Abbott Laboratories Depakote case: Lab pleads guilty, must pay $1.5B fine
WASHINGTON (AP) - Abbott Laboratories has pleaded guilty and agreed to pay $1.5 billion over allegations that it promoted the anti-seizure drug Depakote for uses that were not approved by the Food and Drug Administration.
Deputy Attorney General James Cole said Monday the settlement reflects the determination by government "to hold accountable those who commit fraud."
At a news conference at the Justice Department, U.S. Attorney Timothy Heaphy said that the top levels of Abbott carried out a strategy of systematically marketing the drug for purposes other than what federal regulators had intended.
The misconduct was not the product of "some rogue sales representatives," said Heaphy, the U.S. attorney for the western district of Virginia. The company engaged in the strategy from 1998 to at least 2006, said Heaphy.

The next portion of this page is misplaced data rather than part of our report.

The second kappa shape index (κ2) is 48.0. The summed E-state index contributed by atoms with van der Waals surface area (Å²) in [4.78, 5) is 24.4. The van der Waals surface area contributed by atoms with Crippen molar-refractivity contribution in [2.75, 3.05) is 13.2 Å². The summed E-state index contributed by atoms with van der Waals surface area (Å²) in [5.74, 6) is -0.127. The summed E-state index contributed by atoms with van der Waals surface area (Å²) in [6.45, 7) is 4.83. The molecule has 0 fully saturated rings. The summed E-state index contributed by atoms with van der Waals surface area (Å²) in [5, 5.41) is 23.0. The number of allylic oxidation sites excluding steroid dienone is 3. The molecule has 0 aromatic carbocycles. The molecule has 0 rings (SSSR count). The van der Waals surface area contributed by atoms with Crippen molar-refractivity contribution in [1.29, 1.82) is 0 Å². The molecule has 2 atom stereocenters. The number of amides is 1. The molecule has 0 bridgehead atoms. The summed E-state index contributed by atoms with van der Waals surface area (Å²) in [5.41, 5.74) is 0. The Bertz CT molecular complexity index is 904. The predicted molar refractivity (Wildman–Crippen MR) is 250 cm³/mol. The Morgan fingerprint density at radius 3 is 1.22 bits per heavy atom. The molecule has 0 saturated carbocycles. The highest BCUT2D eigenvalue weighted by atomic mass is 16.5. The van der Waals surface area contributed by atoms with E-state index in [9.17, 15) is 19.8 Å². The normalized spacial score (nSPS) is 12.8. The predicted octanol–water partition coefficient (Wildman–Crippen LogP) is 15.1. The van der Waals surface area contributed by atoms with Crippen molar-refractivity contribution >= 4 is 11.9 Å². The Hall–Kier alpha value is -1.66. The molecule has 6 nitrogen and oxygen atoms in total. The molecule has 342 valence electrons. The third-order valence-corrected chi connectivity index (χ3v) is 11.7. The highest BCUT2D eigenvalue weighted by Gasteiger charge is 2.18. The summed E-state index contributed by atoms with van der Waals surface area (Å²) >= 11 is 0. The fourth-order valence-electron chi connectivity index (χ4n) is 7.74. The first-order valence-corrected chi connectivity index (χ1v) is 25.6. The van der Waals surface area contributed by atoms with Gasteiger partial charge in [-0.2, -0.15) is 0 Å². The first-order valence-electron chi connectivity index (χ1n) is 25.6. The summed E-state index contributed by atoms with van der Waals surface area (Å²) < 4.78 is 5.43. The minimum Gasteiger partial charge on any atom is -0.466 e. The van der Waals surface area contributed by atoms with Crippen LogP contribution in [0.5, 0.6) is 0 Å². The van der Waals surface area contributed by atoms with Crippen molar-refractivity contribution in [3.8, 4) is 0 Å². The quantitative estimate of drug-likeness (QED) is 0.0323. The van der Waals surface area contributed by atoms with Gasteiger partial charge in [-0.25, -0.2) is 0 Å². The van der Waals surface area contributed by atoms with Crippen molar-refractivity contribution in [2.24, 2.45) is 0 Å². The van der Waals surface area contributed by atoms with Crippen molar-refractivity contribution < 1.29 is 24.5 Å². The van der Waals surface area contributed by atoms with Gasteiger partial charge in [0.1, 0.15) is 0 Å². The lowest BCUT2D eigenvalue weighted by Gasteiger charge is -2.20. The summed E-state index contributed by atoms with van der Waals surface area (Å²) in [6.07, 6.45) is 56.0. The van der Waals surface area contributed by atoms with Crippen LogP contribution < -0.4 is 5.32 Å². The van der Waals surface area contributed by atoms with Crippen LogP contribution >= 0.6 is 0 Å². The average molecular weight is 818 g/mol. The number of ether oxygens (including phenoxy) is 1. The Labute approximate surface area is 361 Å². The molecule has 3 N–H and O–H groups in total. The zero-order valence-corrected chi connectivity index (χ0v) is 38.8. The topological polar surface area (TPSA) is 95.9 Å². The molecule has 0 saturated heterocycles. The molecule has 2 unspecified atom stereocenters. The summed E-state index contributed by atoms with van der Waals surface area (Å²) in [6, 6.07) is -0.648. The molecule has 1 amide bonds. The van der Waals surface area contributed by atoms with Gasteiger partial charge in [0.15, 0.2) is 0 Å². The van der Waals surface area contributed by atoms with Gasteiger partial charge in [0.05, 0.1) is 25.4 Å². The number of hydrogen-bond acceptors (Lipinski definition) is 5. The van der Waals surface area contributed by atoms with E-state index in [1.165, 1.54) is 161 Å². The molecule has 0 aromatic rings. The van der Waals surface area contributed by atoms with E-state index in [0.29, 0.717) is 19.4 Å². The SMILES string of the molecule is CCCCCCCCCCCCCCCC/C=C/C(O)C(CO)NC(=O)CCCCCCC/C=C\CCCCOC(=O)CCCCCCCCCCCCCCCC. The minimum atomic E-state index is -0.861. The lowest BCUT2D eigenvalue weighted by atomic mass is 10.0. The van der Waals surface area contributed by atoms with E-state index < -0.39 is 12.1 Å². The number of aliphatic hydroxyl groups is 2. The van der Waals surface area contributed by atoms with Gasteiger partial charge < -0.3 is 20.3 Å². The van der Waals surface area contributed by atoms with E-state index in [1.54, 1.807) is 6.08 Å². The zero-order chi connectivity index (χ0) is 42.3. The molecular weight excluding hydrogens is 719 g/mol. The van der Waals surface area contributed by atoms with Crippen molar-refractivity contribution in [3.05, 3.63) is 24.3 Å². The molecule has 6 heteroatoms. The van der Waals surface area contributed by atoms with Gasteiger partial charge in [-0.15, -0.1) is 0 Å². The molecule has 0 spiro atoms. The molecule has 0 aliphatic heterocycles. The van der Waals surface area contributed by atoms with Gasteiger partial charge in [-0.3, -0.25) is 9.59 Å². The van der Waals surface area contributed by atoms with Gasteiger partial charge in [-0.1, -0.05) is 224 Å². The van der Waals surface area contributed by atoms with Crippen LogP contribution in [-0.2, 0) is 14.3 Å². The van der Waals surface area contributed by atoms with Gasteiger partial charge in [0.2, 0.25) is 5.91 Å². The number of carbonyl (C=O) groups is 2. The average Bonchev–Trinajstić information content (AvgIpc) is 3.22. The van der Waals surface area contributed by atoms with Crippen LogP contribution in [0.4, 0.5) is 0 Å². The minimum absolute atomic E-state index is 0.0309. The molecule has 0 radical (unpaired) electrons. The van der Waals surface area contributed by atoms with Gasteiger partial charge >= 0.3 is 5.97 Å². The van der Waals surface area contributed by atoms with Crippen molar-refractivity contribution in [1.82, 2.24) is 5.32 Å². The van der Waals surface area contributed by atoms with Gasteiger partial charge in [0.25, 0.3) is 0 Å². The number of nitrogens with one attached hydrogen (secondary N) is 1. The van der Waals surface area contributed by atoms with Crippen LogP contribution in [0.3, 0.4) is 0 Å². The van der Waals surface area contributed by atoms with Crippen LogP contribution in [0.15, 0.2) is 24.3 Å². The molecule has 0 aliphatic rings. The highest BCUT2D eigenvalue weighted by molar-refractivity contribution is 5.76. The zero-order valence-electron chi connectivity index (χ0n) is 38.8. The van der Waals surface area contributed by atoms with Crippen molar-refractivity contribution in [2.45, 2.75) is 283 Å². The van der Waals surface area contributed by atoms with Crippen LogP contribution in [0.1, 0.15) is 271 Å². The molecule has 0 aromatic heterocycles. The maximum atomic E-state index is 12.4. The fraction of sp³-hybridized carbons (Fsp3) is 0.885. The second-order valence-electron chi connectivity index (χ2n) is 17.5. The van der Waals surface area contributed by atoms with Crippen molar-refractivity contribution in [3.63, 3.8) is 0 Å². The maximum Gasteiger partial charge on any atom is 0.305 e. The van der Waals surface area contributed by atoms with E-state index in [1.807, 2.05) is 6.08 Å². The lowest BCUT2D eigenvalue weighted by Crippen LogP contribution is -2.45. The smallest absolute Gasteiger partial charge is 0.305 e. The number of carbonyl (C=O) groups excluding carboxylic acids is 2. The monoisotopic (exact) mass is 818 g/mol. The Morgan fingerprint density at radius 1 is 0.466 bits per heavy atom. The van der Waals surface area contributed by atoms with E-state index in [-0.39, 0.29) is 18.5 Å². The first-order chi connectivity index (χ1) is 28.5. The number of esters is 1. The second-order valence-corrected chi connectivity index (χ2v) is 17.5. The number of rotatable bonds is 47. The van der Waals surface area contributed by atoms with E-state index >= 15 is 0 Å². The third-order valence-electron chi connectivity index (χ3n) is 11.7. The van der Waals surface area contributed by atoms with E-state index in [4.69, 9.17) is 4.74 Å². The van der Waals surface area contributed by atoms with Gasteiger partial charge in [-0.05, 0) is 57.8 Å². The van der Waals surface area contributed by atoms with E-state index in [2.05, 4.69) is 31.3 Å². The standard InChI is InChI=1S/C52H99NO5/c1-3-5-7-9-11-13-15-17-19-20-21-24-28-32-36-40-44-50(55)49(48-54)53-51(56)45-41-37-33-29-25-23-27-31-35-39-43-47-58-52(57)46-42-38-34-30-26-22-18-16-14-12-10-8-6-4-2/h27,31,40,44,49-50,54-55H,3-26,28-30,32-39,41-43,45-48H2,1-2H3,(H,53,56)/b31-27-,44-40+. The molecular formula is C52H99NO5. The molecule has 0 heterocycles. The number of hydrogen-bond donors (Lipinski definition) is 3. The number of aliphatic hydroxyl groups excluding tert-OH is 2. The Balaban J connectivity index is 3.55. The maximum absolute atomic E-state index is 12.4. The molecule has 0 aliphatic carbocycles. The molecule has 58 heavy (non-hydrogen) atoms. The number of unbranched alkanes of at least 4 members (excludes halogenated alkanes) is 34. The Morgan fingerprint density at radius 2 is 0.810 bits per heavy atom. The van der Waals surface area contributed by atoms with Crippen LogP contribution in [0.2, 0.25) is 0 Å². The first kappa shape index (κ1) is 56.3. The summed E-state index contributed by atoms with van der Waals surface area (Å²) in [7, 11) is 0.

The case includes a criminal fine and forfeiture of $700 million and civil settlements with the federal government and states totaling $800 million.
Virginia Attorney General Ken Cuccinelli announced the state portion of the settlement between the company and 45 states and the District of Columbia.
Depakote is an anti-seizure and mood-stabilizing drug prescribed for bipolar disorder.
However, the federal and state governments alleged that Abbott Laboratories marketed the drug for unapproved uses, including treatment of schizophrenia, agitated dementia and autism.
Illinois-based Abbott said the company was pleased to resolve the matter. It said that it takes its responsibility to patients and health care providers seriously. Under the settlement, the company has agreed to enter a five-year probationary period designed to ensure that there is no repeat of the company's illegal conduct.
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